On Going Public

This week I made a poster for the Linguistics Department’s Open House. It’s about my dissertation proposal… The newly revised one… The one I don’t have any feedback on… I’m a little very nervous.
I am definitely one for showing the messy work that happens behind the scenes, making the process public should anyone want to see. I think it’s humanizing and community building. It also helps alleviate my imposter syndrome – by honestly showing how messy the dissertation process is.
So I’m not so sure why it feels so jarring to be making a poster on an unfinished idea. I’ve been telling people about a completely off target idea for months. I do this all of the time – tell people about directions I never end up going in.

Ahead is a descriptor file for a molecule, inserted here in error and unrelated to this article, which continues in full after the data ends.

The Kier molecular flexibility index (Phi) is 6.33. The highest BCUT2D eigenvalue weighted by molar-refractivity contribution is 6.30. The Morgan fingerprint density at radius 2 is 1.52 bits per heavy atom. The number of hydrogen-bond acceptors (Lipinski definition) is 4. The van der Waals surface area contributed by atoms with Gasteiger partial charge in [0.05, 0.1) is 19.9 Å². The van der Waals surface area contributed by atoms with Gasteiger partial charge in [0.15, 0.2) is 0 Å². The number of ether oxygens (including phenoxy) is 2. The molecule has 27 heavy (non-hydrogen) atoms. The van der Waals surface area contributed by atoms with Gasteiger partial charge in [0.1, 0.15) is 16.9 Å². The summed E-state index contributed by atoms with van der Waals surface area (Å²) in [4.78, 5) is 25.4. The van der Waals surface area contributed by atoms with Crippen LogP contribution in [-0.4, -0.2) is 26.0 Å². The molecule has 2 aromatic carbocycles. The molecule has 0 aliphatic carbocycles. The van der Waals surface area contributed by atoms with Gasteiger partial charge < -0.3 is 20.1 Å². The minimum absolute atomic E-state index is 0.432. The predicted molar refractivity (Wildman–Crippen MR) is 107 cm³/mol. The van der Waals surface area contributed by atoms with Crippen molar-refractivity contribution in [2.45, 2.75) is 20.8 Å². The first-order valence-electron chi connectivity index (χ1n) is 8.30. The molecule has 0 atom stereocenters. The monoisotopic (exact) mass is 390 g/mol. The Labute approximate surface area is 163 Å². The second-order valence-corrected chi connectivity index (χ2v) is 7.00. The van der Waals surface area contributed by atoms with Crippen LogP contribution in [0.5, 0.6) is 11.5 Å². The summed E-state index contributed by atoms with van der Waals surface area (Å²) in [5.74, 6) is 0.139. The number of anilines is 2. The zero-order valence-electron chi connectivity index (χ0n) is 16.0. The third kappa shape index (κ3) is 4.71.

But this time it feels different – I’m hesitant and anxious about it. I think the difference might be paper. When something is digital, it can be edited, modified, altered, and adapted theoretically forever. The digital, while public, is not permanent. Ideas on digital platforms serve to make more ideas – no resources are used (except time). Creativity breeds creativity, all of which is ephemeral. If I tell you about my ideas, write a blog post about them, or even put together a manuscript, the record doesn’t exist in anything I can hold. Obviously sending a draft of anything is somewhat real, but documents can always be edited later.
Paper, on the other hand is not. Paper is real, it is an object in the world. Once printed, it cannot be altered. Once used it can never be used again. Something so permanent does not seem to be the platform for an unfinished idea – a work in progress. I still made the poster. I will still defend my idea and hope I sound like I know what I’m doing. Because, ultimately, I don’t – it’s all a work in progress, even if it’s on paper.